Wednesday, September 26, 2012
Grammar Absurdities: KISS
Because ‘it is’ in contraction form has to be written as ‘it’s’, the evil twin that shows possession, ‘its’, cannot use the apostrophe—even though every other word that shows ownership sports the shallow apostrophe up there. And you know why don’t you? Because we painted ourselves into a corner.
Yep. All the brilliant academics tweaking away at our language, trying to integrate colloquialisms, had to go and stick an apostrophe in our lingo and mess it all up. They should have kept it simple. KISS. Not the rock group. Although I did use to Rock and Roll All Night. KISS stands for: Keep It Simple, Stupid. And we failed to do so with our language.
Here’s another mess caused by the apostrophe:
That is Cyrus’s house. (Or is it Cyrus’ house?)
Both possessives look like crap.
Check out how it’s done in Spanish. Es la casa de Cyrus. Clear as a chime and simple. De shows possession.
About the only semi sophisticated usage that makes sense to me is the semicolon. When kicking off this series, I kind of attacked the semicolon by asking what it was for. But here’s an excellent example of its usage taken from The Writer’s Digest Grammar Desk Reference:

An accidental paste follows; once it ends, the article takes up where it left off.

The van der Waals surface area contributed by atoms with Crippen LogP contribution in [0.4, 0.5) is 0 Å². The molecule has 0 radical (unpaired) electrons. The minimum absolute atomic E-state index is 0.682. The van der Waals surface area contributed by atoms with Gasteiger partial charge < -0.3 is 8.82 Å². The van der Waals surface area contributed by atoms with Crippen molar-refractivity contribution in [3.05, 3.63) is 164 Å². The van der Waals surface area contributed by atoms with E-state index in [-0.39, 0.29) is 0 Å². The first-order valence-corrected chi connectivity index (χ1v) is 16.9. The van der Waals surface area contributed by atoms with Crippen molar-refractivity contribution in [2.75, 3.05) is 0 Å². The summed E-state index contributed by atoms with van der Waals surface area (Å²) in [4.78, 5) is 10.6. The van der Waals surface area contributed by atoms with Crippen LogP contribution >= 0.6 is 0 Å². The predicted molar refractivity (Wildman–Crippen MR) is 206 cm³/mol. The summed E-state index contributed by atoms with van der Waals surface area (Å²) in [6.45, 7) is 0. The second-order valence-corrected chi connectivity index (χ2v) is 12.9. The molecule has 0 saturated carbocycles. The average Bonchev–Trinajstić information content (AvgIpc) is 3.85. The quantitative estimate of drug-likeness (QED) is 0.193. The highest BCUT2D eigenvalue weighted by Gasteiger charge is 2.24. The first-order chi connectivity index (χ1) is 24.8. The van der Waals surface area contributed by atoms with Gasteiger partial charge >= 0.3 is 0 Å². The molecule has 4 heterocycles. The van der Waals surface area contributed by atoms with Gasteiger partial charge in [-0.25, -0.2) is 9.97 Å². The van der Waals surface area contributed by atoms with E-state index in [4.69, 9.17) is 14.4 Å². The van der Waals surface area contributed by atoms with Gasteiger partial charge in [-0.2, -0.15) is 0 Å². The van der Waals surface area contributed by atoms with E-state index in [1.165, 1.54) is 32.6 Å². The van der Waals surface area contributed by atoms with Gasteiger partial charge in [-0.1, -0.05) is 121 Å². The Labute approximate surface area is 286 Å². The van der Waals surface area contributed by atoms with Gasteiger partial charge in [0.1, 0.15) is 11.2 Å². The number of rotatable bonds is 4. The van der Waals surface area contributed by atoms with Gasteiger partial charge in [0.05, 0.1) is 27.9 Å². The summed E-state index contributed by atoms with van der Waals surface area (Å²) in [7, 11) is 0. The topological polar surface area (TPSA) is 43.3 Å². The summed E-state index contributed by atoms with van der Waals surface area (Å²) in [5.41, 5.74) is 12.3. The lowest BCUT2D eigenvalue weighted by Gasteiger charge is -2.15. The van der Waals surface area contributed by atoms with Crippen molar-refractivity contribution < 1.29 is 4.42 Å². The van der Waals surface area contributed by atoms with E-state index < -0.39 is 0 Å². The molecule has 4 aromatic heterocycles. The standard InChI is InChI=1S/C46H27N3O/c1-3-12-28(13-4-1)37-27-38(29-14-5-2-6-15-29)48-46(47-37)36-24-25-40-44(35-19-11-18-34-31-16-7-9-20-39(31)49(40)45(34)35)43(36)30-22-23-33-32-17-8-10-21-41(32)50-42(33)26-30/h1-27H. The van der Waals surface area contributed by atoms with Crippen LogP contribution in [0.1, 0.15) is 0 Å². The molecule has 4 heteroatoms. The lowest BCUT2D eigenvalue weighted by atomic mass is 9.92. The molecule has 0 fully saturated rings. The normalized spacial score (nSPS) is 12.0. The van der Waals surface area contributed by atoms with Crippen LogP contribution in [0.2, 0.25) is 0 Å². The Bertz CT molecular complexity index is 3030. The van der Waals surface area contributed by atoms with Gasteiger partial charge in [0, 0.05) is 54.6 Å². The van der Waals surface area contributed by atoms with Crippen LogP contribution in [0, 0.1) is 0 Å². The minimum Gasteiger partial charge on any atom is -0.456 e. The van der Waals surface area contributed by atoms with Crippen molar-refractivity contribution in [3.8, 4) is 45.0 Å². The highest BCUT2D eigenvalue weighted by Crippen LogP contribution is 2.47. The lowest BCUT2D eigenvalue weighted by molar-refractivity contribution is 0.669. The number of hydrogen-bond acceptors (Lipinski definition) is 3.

I saw Meagan only three times after her divorce; once was at a dance recital in Berkeley.
I mean…that’s an awesome example. But then they cram a stinker in there like this:
A month or so later, they were back together; in fact, they plan to marry in October.
Really? Why complicate that one? Just break it into two sentences and be done with it. But NOOOOOO. Someone just had to muddy the waters.
As for the first exemplary illustration, the problem is that a dash would work just as well.
So my conclusion is this: try as hard as you may in order to become that elegant concert pianist of English. But no matter how hard you strive, your melody will always have some grit in it. And that’s what makes the art of writing beautiful.
The ever opinionated E.C. Stacy